Rachel and Finn grow closer, after Emma convinces Rachel to pursue common interests (without relating at all to her circumstances, no sir).  And not only do Rachel and Finn practice singing together, but Rachel goes so far as to offer a little kissing practice too.  Whoa!  This is huge for a second episode!  The barely-established love interests are kissing already?  

Sometimes I wonder if Ryan Murphy & Co. put the cart before the horse by introducing a Finn/Rachel kiss before these two really know each other at all.  Technically, they're breaking a lot of storytelling rules - which is not necessarily bad.  It's bold.  And honestly, as a standalone episode, I think it works.  It's not unreasonable that Finn and Rachel's connection would manifest into some tonsil hockey (slash-Mailman-inducing-incident) at this stage of the game, and honestly, it is a bold move for the progression of their relationship.  A lot of it hinges, of course, on what comes after, which is naturally up for argument, but here?  Here it works.

Because it actually is charming at this point for Finn to say he checked for Rachel under his bed, because he also says she's cool and her involvement in his life directly correlates to the blossoming of his arc: he wants to be good at singing, like her.  It's very simple fulfillment for a much simpler time.  It means something for Finn, a popular boy, to say Rachel is cool, in a very simplistic way.  And it means something for Finn to feel drawn to Rachel in a way he can't explain because he barely knows Rachel and she represents Glee Club and the part of his life he is embarking on.  Even though it happens so soon in their narrative, the Finn/Rachel picnic makes sense, and works for both their current emotional place, and the place in the show's timeline.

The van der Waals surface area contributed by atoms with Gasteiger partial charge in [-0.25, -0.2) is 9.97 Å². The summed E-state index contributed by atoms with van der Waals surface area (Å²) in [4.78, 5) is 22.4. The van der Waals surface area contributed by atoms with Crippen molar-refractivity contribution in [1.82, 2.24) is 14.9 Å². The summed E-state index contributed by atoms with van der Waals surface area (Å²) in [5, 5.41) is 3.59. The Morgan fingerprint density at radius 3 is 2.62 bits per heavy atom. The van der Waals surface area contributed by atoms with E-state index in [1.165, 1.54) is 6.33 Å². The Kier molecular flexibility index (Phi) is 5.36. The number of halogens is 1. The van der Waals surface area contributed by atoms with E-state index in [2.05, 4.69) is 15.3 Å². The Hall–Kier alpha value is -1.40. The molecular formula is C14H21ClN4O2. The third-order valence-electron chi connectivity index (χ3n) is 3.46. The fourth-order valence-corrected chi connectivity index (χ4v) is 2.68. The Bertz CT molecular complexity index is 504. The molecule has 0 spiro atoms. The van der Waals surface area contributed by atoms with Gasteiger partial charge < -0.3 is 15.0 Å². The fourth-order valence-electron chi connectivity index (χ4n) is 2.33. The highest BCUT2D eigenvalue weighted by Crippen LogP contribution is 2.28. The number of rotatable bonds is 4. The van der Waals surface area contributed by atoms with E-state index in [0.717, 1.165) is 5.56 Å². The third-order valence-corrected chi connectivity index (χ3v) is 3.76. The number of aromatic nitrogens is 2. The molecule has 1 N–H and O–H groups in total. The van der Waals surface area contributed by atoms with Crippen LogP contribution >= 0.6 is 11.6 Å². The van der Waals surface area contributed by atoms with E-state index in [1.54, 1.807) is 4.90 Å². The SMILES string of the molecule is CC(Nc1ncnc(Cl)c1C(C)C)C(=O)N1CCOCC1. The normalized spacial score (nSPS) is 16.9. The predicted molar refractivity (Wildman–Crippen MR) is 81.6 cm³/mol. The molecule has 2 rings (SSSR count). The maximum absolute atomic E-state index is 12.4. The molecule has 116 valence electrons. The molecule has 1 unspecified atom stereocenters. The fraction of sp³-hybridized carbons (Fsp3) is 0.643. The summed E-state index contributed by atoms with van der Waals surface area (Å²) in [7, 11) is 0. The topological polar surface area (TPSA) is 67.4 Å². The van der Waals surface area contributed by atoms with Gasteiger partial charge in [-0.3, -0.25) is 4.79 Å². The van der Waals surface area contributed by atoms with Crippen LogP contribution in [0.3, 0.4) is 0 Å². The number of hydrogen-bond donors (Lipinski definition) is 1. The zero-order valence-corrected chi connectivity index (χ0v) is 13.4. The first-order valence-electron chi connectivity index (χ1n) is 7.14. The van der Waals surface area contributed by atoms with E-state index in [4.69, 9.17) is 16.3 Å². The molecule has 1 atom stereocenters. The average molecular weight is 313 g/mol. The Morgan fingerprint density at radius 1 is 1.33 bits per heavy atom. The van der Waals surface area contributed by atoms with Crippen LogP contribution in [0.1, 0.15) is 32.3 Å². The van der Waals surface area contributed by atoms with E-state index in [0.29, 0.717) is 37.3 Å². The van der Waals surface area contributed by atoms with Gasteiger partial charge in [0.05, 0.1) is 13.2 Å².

Onto other couples moving quickly!  Will and Emma spend the episode hanging out, and it becomes clear that while Terri is dominating his home life, Will has a sympathetic ear in Emma.  After their late night cleaning-turned-therapy session - complete with sexual tension - Emma basically came right out with it, asking Will: "What are we doing?"  It's rare (and welcome) when a fictional couple who's clearly falling in love openly understands that they are falling in love.  In the early episodes, Emma is very aware of this, and Will seems to grasp the concept (mostly) as well.  But again - this is so soon!  Usually couples namby pamby about for a few episodes, in complete delusion about their flirtations until an outside party points it out and then they freak.  But Will and Emma basically acknowledge that they are foolishly embarking on an emotional affair, and backtrack.  (Of course, this doesn't stick, but it does come back around again at least once.)  

This episode is interesting in that there is very little holding it together, thematically.  It's mostly just a linear progression from the previous episode, and with the exception of the parallels between Will and Finn's love lives, it's all rather disconnected.  Which is why, I suppose, the episode is simply titled "Showmance" - it's really only glued together by the central romances.